Boeing's Global Services (BGS) business, fresh off a strong fourth quarter and a year-over-year expansion rate by most measures beat the aftermarket as a whole, will continue to lean primarily on organic growth in its climb to $50 billion in annual revenue, company CEO Dennis Muilenburg says.
"We still see organic growth as a primary engine here," Muilenburg told analysts Jan. 31. "And continuing to outpace the market, growing at 5% to 6% a year at the start, is a good start. We see some opportunities to accelerate that as we expand our parts business."
BGS generated $4.0 billion in fourth-quarter revenue, a 17% jump over the $3.4 billion year-earlier figure. The timing of several deals helped boost revenues; full-year growth was 5% as BGS rang up $14.6 billion in sales. The global aftermarket growth figure in 2017 was 3-5%, depending on who is crunching the numbers and what they're counting.
Boeing executives have insisted from the outset that organic growth will drive BGS's expansion, with strategic acquisitions mixed in. Analysts have been skeptical, , but Muilenburg continues to point to opportunities such as seating, parts sales, and engineering—including cargo conversions—as areas ripe with potential. Boeing's fledgeling data services also should contribute more as time goes by, he adds.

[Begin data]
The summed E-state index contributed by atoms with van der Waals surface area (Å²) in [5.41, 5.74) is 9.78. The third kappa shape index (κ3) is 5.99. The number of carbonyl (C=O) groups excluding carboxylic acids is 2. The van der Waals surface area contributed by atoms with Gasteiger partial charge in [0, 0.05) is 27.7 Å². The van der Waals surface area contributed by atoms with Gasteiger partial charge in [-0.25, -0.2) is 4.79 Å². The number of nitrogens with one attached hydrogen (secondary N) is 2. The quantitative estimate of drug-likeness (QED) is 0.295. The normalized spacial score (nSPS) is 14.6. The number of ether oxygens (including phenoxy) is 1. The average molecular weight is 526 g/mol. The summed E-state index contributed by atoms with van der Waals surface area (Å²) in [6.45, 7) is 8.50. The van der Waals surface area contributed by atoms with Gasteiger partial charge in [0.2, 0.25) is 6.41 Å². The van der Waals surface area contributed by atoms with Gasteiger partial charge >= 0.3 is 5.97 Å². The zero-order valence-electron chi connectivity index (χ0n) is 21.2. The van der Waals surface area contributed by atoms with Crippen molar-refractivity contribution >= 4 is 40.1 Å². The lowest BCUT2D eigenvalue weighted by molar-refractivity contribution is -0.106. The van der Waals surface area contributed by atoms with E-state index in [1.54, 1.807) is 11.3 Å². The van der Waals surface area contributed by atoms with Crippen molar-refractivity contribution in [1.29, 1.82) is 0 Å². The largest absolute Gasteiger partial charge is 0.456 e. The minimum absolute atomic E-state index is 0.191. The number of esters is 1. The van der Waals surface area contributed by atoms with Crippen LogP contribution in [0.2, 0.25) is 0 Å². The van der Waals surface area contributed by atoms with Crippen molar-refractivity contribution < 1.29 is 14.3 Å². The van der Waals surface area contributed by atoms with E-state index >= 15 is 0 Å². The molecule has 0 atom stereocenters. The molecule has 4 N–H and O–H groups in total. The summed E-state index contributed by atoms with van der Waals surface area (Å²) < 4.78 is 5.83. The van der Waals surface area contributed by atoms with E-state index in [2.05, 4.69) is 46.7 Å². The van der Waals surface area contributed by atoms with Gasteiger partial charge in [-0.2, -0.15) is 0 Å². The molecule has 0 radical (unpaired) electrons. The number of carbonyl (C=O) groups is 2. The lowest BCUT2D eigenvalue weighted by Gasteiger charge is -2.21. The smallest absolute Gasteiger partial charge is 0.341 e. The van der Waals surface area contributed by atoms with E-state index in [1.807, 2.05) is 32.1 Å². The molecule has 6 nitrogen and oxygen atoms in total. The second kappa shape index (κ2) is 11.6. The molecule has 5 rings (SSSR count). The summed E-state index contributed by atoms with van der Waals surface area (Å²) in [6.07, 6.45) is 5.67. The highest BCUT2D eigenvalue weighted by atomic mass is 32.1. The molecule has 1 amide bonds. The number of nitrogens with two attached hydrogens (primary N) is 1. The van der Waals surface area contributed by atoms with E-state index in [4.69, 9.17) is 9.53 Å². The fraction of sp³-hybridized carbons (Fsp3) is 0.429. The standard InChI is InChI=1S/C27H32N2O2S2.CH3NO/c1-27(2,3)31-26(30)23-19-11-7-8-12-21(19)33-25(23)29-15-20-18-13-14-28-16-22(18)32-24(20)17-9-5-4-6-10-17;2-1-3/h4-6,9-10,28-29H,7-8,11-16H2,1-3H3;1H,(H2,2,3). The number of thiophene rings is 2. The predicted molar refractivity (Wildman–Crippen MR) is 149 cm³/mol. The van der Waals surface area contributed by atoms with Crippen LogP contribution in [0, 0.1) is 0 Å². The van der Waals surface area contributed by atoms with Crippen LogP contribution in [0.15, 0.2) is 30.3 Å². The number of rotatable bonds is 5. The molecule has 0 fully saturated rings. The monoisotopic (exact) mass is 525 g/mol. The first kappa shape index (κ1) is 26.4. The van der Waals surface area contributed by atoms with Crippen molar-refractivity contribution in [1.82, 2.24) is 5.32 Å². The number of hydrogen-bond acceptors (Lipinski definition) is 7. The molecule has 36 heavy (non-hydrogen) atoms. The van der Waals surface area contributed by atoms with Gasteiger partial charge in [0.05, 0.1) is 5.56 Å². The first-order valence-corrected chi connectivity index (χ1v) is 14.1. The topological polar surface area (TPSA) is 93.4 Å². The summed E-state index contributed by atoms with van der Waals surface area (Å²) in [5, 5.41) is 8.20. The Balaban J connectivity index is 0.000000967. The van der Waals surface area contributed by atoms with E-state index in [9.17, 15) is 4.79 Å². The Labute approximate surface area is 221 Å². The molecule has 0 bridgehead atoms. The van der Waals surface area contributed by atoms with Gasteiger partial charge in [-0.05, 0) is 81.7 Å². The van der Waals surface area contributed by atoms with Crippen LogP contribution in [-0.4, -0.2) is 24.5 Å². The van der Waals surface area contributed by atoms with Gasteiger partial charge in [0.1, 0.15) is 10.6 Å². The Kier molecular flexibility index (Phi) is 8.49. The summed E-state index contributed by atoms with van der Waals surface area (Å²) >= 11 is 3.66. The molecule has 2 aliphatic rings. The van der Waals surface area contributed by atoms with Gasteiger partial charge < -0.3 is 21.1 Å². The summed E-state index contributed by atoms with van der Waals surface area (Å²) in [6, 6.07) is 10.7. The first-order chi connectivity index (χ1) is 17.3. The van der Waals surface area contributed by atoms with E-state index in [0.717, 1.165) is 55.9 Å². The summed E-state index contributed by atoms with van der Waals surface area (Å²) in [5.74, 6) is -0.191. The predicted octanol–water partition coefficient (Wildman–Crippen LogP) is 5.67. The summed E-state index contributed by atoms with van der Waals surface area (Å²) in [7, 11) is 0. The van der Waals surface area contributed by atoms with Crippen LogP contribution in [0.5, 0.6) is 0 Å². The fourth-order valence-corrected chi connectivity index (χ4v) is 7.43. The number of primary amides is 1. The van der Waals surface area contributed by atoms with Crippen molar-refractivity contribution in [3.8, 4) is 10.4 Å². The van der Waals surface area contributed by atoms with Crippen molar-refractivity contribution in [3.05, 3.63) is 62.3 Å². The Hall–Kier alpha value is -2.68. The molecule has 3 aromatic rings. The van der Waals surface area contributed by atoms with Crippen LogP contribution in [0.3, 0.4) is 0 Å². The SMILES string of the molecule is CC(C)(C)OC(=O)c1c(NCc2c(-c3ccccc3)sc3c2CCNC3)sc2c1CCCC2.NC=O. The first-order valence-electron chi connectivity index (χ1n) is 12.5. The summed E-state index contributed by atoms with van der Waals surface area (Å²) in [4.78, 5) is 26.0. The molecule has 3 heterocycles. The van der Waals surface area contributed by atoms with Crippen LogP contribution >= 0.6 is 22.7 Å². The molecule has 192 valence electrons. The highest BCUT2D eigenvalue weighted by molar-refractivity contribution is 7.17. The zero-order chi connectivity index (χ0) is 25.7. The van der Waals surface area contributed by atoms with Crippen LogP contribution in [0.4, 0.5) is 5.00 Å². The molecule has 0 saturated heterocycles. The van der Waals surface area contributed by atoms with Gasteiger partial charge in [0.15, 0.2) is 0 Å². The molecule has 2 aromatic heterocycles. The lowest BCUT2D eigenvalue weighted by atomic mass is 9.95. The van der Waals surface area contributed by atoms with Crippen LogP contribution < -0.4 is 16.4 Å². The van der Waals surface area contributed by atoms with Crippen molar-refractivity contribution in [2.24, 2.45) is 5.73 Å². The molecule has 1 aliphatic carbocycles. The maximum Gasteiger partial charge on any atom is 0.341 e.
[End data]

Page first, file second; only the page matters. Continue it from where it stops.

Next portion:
"We’re at the early part of that digital growth," Muilenburg said. "We surpassed the $1 billion milestone just this past quarter in terms of volume in our digital business. That’s a market…that still has a lot of headroom."
Boeing will continue to invest in verticals, building on deals to develop various products, including seating, avionics, and actuation systems, which open up aftermarket possibilities.
"We don't intend to be vertical everywhere, but where we can add vertical capability that's not able for Boeing and customers and creates long-term services value, we're going to invest," he says. "In some cases, that will be done in partnership with existing suppliers. In some cases we may be looking at shifting more content between internal work and our supply base."